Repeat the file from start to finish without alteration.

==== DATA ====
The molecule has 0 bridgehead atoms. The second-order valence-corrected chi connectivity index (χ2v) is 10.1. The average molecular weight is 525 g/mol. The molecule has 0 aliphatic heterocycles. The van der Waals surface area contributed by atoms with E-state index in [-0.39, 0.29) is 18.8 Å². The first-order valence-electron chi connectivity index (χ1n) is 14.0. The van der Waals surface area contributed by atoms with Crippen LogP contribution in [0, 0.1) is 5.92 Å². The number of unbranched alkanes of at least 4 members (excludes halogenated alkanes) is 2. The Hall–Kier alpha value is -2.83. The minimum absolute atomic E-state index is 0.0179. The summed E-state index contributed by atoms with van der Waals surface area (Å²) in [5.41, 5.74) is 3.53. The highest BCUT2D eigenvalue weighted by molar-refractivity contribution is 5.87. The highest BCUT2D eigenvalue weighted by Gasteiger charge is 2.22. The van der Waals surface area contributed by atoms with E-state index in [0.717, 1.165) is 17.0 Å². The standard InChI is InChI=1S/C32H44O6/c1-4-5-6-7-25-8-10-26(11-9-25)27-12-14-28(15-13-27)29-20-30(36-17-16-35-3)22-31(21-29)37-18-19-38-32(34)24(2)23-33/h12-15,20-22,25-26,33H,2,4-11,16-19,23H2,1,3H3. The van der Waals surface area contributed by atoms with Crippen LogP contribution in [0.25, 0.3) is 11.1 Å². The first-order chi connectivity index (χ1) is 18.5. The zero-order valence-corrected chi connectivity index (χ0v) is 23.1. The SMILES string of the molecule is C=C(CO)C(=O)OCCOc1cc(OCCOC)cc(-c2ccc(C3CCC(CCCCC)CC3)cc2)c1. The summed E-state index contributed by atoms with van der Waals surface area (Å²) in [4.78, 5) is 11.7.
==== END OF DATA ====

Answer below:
The molecule has 0 bridgehead atoms. The second-order valence-corrected chi connectivity index (χ2v) is 10.1. The average molecular weight is 525 g/mol. The molecule has 0 aliphatic heterocycles. The van der Waals surface area contributed by atoms with E-state index in [-0.39, 0.29) is 18.8 Å². The first-order valence-electron chi connectivity index (χ1n) is 14.0. The van der Waals surface area contributed by atoms with Crippen LogP contribution in [0, 0.1) is 5.92 Å². The number of unbranched alkanes of at least 4 members (excludes halogenated alkanes) is 2. The Hall–Kier alpha value is -2.83. The minimum absolute atomic E-state index is 0.0179. The summed E-state index contributed by atoms with van der Waals surface area (Å²) in [5.41, 5.74) is 3.53. The highest BCUT2D eigenvalue weighted by molar-refractivity contribution is 5.87. The highest BCUT2D eigenvalue weighted by Gasteiger charge is 2.22. The van der Waals surface area contributed by atoms with E-state index in [0.717, 1.165) is 17.0 Å². The standard InChI is InChI=1S/C32H44O6/c1-4-5-6-7-25-8-10-26(11-9-25)27-12-14-28(15-13-27)29-20-30(36-17-16-35-3)22-31(21-29)37-18-19-38-32(34)24(2)23-33/h12-15,20-22,25-26,33H,2,4-11,16-19,23H2,1,3H3. The van der Waals surface area contributed by atoms with Crippen LogP contribution in [0.25, 0.3) is 11.1 Å². The first-order chi connectivity index (χ1) is 18.5. The zero-order valence-corrected chi connectivity index (χ0v) is 23.1. The SMILES string of the molecule is C=C(CO)C(=O)OCCOc1cc(OCCOC)cc(-c2ccc(C3CCC(CCCCC)CC3)cc2)c1. The summed E-state index contributed by atoms with van der Waals surface area (Å²) in [4.78, 5) is 11.7.